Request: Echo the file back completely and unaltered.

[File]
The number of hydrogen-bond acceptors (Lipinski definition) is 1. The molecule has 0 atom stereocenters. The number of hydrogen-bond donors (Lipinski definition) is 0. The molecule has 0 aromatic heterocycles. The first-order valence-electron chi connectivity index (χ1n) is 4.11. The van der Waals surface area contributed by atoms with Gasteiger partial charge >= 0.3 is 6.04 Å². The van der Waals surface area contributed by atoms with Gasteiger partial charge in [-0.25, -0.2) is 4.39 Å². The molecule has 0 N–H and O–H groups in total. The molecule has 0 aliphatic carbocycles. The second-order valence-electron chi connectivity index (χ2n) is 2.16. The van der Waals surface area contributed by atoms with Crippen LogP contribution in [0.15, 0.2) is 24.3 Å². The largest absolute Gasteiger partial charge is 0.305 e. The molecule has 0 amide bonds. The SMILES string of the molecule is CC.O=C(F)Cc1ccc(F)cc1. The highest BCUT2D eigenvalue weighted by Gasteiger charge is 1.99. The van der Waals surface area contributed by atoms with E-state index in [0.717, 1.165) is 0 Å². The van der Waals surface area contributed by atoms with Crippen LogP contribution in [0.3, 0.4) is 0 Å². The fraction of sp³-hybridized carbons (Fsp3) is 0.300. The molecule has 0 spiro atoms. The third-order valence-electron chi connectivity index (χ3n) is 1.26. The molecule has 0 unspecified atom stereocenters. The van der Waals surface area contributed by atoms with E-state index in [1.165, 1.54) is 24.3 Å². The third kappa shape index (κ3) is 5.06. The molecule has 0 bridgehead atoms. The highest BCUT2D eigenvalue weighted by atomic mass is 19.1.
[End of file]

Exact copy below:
The number of hydrogen-bond acceptors (Lipinski definition) is 1. The molecule has 0 atom stereocenters. The number of hydrogen-bond donors (Lipinski definition) is 0. The molecule has 0 aromatic heterocycles. The first-order valence-electron chi connectivity index (χ1n) is 4.11. The van der Waals surface area contributed by atoms with Gasteiger partial charge >= 0.3 is 6.04 Å². The van der Waals surface area contributed by atoms with Gasteiger partial charge in [-0.25, -0.2) is 4.39 Å². The molecule has 0 N–H and O–H groups in total. The molecule has 0 aliphatic carbocycles. The second-order valence-electron chi connectivity index (χ2n) is 2.16. The van der Waals surface area contributed by atoms with Crippen LogP contribution in [0.15, 0.2) is 24.3 Å². The largest absolute Gasteiger partial charge is 0.305 e. The molecule has 0 amide bonds. The SMILES string of the molecule is CC.O=C(F)Cc1ccc(F)cc1. The highest BCUT2D eigenvalue weighted by Gasteiger charge is 1.99. The van der Waals surface area contributed by atoms with E-state index in [0.717, 1.165) is 0 Å². The van der Waals surface area contributed by atoms with Crippen LogP contribution in [0.3, 0.4) is 0 Å². The fraction of sp³-hybridized carbons (Fsp3) is 0.300. The molecule has 0 spiro atoms. The third-order valence-electron chi connectivity index (χ3n) is 1.26. The molecule has 0 unspecified atom stereocenters. The van der Waals surface area contributed by atoms with E-state index in [1.165, 1.54) is 24.3 Å². The third kappa shape index (κ3) is 5.06. The molecule has 0 bridgehead atoms. The highest BCUT2D eigenvalue weighted by atomic mass is 19.1.